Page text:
I have been practicing as a Certified Public Accountant since 1979. The majority of my practice has been devoted to health care, specifically small- and medium-sized physician practices. Over the years, I have witnessed many changes in the way we advise and consult with our physician practices. While much progress has been made, there are still some lingering issues that seem to remain the same today as they did back in my early years.
When I first started consulting with medical practices, there were revolutionary ideas used by consultants and accountants such as “managing your supply cost.” Someone even came up with the ingenious idea of “getting multiple quotes for major purchases.”
Then as things progressed, we suggested our clients manage overtime cost and negotiate the terms of professional office building leases. Some of the more progressive practices actually looked at their overhead as a percentage of collections and charges and their days in accounts receivable at least once a year! These were some of the more progressive practices 30 years ago.
Now in 2013, many of those issues have become standard operating procedures for most of the small- and medium-sized medical practices all over the country. Practices have learned to watch their expenditures, control their medical supply costs, and manage their payroll costs to some degree with very few exceptions.
However, based on my experience, the billing, collection process and management of accounts receivable has not progressed in the same manner. Recently, I was in one of my physician practice client’s office and I noticed they had kept some old accounts receivable ledgers from many years ago. A handwritten entry in this ledger dated February 1946 was as follows:
Interestingly, in January 1952 this group became very sophisticated and began typing their invoices on ledger sheets. The typed entry was as follows:
I could just picture this practice handwriting this bill, or even typing it on an old typewriter, and mailing it to the patient in hopes of receiving payment. They would probably continue mailing that bill every 30, 60, 90 days or so until payment was received or they probably just got tired of mailing it and forgot about it all together. Postage stamps cost 3 cents during that time. Very few patients appeared to have any health insurance at all.
That was certainly a different time, where accounting was performed with a handwritten pen or typewriter and you actually had to manually apply stamps and seal the envelopes. While that process has been improved, I am not so sure that the management of the revenue cycle has progressed so rapidly in many cases.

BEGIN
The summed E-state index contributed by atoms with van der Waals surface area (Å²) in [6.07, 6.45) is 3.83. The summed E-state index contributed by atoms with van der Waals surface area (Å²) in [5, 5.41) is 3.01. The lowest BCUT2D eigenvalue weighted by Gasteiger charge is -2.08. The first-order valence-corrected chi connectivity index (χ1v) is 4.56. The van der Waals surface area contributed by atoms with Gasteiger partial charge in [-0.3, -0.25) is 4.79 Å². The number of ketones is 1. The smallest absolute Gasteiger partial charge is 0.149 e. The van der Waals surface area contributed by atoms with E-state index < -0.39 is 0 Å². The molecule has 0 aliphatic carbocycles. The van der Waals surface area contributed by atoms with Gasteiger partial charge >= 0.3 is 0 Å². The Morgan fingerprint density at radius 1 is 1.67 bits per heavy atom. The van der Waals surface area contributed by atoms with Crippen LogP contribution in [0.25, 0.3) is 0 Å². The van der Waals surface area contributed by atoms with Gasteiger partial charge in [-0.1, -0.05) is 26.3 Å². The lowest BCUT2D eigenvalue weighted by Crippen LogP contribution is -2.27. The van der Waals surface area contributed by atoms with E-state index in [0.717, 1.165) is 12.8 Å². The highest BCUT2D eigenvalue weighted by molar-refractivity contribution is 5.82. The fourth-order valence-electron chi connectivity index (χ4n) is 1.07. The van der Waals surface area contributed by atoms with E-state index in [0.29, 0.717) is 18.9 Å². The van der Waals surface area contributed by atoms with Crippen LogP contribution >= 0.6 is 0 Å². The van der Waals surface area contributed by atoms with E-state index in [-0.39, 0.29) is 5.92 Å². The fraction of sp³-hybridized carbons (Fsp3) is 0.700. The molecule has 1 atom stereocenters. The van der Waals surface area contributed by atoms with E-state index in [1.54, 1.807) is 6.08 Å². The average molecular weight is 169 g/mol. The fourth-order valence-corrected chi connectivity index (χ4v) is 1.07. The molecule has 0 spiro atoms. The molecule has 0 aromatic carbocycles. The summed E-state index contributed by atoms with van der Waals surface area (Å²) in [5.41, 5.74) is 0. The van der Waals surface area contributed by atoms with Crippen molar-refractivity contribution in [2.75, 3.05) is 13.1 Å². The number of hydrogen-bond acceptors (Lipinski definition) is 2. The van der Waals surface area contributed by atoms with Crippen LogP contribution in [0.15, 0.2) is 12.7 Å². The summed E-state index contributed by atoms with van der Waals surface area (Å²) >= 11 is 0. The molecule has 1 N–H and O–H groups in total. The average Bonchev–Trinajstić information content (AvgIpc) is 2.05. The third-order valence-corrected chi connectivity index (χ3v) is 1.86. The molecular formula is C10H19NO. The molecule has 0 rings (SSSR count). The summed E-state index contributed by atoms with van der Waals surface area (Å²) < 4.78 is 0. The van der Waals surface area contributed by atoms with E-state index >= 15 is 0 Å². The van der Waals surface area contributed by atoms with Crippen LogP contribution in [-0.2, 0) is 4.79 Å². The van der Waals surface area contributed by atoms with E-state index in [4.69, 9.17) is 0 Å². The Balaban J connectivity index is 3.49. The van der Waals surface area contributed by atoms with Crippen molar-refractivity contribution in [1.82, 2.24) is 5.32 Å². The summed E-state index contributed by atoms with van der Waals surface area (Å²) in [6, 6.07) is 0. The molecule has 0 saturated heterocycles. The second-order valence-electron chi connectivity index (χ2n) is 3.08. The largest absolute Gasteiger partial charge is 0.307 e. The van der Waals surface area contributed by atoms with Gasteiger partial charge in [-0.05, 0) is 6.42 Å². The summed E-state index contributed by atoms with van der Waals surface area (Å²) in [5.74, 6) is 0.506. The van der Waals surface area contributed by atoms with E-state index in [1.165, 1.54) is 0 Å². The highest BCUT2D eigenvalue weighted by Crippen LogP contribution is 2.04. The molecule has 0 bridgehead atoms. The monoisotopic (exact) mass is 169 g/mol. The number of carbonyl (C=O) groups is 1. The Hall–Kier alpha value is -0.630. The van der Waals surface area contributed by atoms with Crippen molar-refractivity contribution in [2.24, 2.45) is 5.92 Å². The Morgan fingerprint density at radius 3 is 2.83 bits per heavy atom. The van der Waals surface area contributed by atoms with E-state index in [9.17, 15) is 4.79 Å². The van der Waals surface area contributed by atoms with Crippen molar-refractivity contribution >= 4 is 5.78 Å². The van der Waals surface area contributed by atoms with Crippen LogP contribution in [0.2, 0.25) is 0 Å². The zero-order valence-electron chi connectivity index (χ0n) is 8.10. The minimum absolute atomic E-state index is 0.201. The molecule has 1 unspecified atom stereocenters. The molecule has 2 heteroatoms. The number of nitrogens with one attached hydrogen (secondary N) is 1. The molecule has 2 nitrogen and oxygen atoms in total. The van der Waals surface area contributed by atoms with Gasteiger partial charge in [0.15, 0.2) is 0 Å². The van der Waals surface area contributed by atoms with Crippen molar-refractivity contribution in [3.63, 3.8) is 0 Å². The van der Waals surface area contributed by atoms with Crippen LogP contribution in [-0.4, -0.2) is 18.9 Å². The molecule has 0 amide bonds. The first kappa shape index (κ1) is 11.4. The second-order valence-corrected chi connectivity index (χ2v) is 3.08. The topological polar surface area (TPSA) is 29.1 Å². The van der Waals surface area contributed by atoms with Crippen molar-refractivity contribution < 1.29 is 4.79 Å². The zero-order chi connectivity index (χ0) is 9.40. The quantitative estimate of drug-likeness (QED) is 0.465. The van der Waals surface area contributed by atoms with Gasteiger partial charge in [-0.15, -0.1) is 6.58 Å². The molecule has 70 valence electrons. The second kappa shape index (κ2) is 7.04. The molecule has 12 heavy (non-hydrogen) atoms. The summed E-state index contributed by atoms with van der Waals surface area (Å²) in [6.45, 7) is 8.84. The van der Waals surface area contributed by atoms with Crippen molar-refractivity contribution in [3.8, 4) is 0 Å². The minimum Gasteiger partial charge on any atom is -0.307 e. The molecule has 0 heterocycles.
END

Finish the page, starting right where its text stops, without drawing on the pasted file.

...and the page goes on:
The physician owners of a practice have to become involved on a monthly basis regarding the activity of the revenue cycle and the management of the accounts receivable.
What I am suggesting is nothing new. You and your staff members have heard these suggestions from many consultants and accountants for as long as you have been in practice, but very few physicians have applied these suggestions on a consistent basis.
To put into practice these oldies but goodies, your practice should at least provide the below information on a monthly basis. The physician should devote one hour to go over this information with the staff by asking questions and understanding the differences. This will be the most profitable hour the physician could ever spend.
You should be looking at the following:
• Charges, collections, contractual adjustments, bad debts and the gross collection percentage. This should be a 24-month look back with explanations of any variances over 5%.• A review of the detailed accounts receivable aging for the current and prior 23 months compared to a pre-set budget by the physician owners.• Front desk collections — what percentage is the front desk capturing of the total amounts due upon an office visit.• Dollar amount of rejected or returned claims for the past 24 months with an explanation of cause and action to prevent in the future.
• Detail analysis of the collection agency activity including past collections, accounts that have been added for the current month.
• Commit to significant coding training including an outside review by an expert.
Try this for six months and you will find it makes a difference in your practice’s collections and overall profitability. I would also suggest that you have your certified public accountant review the schedules and calculations for accuracy each year. These simple steps are very old school but will grow your bottom line.
Hal “Buzz” Coons, III is a shareholder/director in the Birmingham, Ala. accounting firm of Pearce, Bevill, Leesburg, Moore, P.C. www.pearcebevill.com.
Pearce, Bevill, Leesburg, Moore, P.C. is a proud member of the National CPA Health Care Advisors Association (HCAA). HCAA is a nationwide network of CPA firms devoted to serving the health care industry. Members provide proactive solutions to the accounting needs of physicians and physician groups. For more information, contact HCAA at info@HCAA.com.